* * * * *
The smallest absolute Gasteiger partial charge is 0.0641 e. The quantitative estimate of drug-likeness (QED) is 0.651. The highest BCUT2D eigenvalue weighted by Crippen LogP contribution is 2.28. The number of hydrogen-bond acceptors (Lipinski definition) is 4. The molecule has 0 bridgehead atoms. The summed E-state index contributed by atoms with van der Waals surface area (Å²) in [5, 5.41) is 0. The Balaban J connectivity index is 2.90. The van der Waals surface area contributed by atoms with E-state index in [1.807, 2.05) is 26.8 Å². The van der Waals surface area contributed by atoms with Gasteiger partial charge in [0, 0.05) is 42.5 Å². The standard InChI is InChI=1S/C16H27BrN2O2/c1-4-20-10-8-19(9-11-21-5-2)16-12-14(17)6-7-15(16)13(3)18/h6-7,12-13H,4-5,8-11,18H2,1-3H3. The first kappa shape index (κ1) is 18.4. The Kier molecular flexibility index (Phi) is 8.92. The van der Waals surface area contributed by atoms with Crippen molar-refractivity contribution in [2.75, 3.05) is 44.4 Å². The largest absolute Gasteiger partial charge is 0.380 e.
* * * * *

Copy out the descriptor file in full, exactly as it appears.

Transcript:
The smallest absolute Gasteiger partial charge is 0.0641 e. The quantitative estimate of drug-likeness (QED) is 0.651. The highest BCUT2D eigenvalue weighted by Crippen LogP contribution is 2.28. The number of hydrogen-bond acceptors (Lipinski definition) is 4. The molecule has 0 bridgehead atoms. The summed E-state index contributed by atoms with van der Waals surface area (Å²) in [5, 5.41) is 0. The Balaban J connectivity index is 2.90. The van der Waals surface area contributed by atoms with E-state index in [1.807, 2.05) is 26.8 Å². The van der Waals surface area contributed by atoms with Gasteiger partial charge in [0, 0.05) is 42.5 Å². The standard InChI is InChI=1S/C16H27BrN2O2/c1-4-20-10-8-19(9-11-21-5-2)16-12-14(17)6-7-15(16)13(3)18/h6-7,12-13H,4-5,8-11,18H2,1-3H3. The first kappa shape index (κ1) is 18.4. The Kier molecular flexibility index (Phi) is 8.92. The van der Waals surface area contributed by atoms with Crippen molar-refractivity contribution in [2.75, 3.05) is 44.4 Å². The largest absolute Gasteiger partial charge is 0.380 e.